Dopheide, AJ; Lear, Gavin; Lewis, Gillian (2006-11-21)

    Conference poster
    The University of Auckland Library

    This research aims to test the following hypothesis: that molecular biological methods will allow description of protozoan diversity and ecology in streams.

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  • Fostering the exchange of geoscience resources for knowledge exploration and discovery

    Whitehead, Brandon; Gahegan, Mark; Everett, M; Hills, S; Brodaric, B (2010-11-11)

    Conference poster
    The University of Auckland Library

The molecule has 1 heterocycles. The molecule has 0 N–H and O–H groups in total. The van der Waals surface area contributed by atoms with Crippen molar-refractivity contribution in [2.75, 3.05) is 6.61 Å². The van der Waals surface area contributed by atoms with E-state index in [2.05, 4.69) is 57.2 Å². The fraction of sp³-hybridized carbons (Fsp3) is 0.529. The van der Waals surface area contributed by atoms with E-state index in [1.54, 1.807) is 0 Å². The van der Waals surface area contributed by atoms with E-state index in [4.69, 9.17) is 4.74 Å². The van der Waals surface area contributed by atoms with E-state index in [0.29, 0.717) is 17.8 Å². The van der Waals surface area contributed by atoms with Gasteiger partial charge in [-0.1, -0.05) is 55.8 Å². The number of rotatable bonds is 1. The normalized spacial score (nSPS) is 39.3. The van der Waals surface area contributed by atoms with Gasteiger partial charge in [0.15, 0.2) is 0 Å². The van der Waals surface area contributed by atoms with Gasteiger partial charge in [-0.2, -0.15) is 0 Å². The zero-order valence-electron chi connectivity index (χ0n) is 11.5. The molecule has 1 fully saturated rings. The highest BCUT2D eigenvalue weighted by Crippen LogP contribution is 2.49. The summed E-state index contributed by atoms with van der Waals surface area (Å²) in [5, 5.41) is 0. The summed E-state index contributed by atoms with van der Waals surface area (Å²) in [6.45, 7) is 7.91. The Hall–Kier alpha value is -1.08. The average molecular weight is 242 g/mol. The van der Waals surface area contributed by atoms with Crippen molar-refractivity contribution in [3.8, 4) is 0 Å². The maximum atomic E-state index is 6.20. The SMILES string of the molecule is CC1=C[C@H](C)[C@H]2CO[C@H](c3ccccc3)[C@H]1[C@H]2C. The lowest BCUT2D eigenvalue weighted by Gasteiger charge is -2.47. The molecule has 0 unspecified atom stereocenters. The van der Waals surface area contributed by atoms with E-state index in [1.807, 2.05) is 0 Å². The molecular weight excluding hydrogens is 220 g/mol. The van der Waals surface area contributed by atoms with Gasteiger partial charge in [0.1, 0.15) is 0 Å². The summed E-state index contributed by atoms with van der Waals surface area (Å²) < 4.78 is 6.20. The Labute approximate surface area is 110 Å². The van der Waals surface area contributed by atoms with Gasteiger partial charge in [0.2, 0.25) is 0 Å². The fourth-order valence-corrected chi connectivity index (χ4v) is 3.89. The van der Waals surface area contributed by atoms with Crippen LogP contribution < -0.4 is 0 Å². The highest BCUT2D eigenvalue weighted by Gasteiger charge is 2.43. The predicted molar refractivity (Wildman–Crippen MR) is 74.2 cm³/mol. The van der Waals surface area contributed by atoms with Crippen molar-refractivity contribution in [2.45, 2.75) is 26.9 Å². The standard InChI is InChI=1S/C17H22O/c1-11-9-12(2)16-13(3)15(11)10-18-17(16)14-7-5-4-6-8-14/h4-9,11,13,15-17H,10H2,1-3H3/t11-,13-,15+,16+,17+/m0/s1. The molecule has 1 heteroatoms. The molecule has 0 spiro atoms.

Geoscience data capture is expensive. In order to extract maximum value, the data need to be consistently described, easily found, and then shared among those who need it. There has been recent momentum in the geoscience community to develop a common descriptive framework which facilitates data sharing. While storage and transfer standards are vital, they lack a descriptive element which standarizes the meaning of their contents. Metadata capture is appropriate for data stores, but often the terminology carries different meanings as domains become more specialised. For example, the term “migration” to a petroleum geochemist refers to the movement of hydrocarbons in geologic time, yet to a seismologist describes an imaging process. Furthermore, concepts associated with a term may change through time or as contextual factors in a discussion are modified. How, therefore, can the concepts evoked from geoscience resource terminology be defined and aligned to represent this multi-scaled orthogonal variability? Here we show how a community knowledge acquisition exercise was orchestrated to discuss fundamental concepts and their meanings as interpreted by leaders in basin characterization. The result of this exercise is a formal description of many of the features and processes associated with sedimentary basins, i.e. a basin ontology. This ontology allows the use of semantic connections between concepts as a backbone for search and discovery of research artifacts in large data stores.